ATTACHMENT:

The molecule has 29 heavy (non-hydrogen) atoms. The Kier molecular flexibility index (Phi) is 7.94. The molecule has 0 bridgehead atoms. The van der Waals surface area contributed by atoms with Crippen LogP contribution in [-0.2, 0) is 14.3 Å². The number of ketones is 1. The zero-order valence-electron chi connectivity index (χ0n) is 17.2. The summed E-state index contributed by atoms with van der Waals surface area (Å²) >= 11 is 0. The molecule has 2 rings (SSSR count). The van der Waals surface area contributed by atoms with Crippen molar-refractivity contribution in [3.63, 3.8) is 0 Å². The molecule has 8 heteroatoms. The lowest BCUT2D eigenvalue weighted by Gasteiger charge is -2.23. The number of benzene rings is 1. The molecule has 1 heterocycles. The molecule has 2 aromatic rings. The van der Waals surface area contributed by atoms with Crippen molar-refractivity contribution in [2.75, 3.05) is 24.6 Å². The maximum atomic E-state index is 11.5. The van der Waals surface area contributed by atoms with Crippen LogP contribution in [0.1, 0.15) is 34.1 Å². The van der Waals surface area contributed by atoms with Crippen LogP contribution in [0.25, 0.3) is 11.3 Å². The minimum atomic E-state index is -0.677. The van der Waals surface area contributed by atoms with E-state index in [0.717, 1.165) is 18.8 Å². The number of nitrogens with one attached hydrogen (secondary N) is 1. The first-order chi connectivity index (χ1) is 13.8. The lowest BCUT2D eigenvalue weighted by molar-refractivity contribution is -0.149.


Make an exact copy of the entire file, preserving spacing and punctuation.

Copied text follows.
The molecule has 29 heavy (non-hydrogen) atoms. The Kier molecular flexibility index (Phi) is 7.94. The molecule has 0 bridgehead atoms. The van der Waals surface area contributed by atoms with Crippen LogP contribution in [-0.2, 0) is 14.3 Å². The number of ketones is 1. The zero-order valence-electron chi connectivity index (χ0n) is 17.2. The summed E-state index contributed by atoms with van der Waals surface area (Å²) >= 11 is 0. The molecule has 2 rings (SSSR count). The van der Waals surface area contributed by atoms with Crippen molar-refractivity contribution in [3.63, 3.8) is 0 Å². The molecule has 8 heteroatoms. The lowest BCUT2D eigenvalue weighted by Gasteiger charge is -2.23. The number of benzene rings is 1. The molecule has 1 heterocycles. The molecule has 2 aromatic rings. The van der Waals surface area contributed by atoms with Crippen molar-refractivity contribution in [2.75, 3.05) is 24.6 Å². The maximum atomic E-state index is 11.5. The van der Waals surface area contributed by atoms with Crippen LogP contribution in [0.1, 0.15) is 34.1 Å². The van der Waals surface area contributed by atoms with Crippen LogP contribution in [0.25, 0.3) is 11.3 Å². The minimum atomic E-state index is -0.677. The van der Waals surface area contributed by atoms with E-state index in [0.717, 1.165) is 18.8 Å². The number of nitrogens with one attached hydrogen (secondary N) is 1. The first-order chi connectivity index (χ1) is 13.8. The lowest BCUT2D eigenvalue weighted by molar-refractivity contribution is -0.149.